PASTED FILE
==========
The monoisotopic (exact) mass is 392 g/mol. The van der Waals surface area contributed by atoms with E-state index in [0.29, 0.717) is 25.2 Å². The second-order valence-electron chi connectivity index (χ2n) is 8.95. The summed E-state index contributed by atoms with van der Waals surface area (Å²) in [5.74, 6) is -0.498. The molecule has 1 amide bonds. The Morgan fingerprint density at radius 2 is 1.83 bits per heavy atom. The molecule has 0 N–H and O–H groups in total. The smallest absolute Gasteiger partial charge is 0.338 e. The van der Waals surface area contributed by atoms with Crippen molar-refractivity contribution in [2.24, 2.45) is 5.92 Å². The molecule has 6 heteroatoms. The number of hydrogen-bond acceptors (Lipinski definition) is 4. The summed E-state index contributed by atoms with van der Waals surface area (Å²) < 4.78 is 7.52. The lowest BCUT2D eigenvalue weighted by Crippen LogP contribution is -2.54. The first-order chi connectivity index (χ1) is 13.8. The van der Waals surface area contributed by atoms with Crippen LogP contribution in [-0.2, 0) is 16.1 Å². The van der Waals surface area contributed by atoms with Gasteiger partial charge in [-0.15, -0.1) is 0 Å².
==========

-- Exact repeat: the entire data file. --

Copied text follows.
The monoisotopic (exact) mass is 392 g/mol. The van der Waals surface area contributed by atoms with E-state index in [0.29, 0.717) is 25.2 Å². The second-order valence-electron chi connectivity index (χ2n) is 8.95. The summed E-state index contributed by atoms with van der Waals surface area (Å²) in [5.74, 6) is -0.498. The molecule has 1 amide bonds. The Morgan fingerprint density at radius 2 is 1.83 bits per heavy atom. The molecule has 0 N–H and O–H groups in total. The smallest absolute Gasteiger partial charge is 0.338 e. The van der Waals surface area contributed by atoms with Crippen molar-refractivity contribution in [2.24, 2.45) is 5.92 Å². The molecule has 6 heteroatoms. The number of hydrogen-bond acceptors (Lipinski definition) is 4. The summed E-state index contributed by atoms with van der Waals surface area (Å²) < 4.78 is 7.52. The lowest BCUT2D eigenvalue weighted by Crippen LogP contribution is -2.54. The first-order chi connectivity index (χ1) is 13.8. The van der Waals surface area contributed by atoms with Crippen LogP contribution in [-0.2, 0) is 16.1 Å². The van der Waals surface area contributed by atoms with Gasteiger partial charge in [-0.15, -0.1) is 0 Å².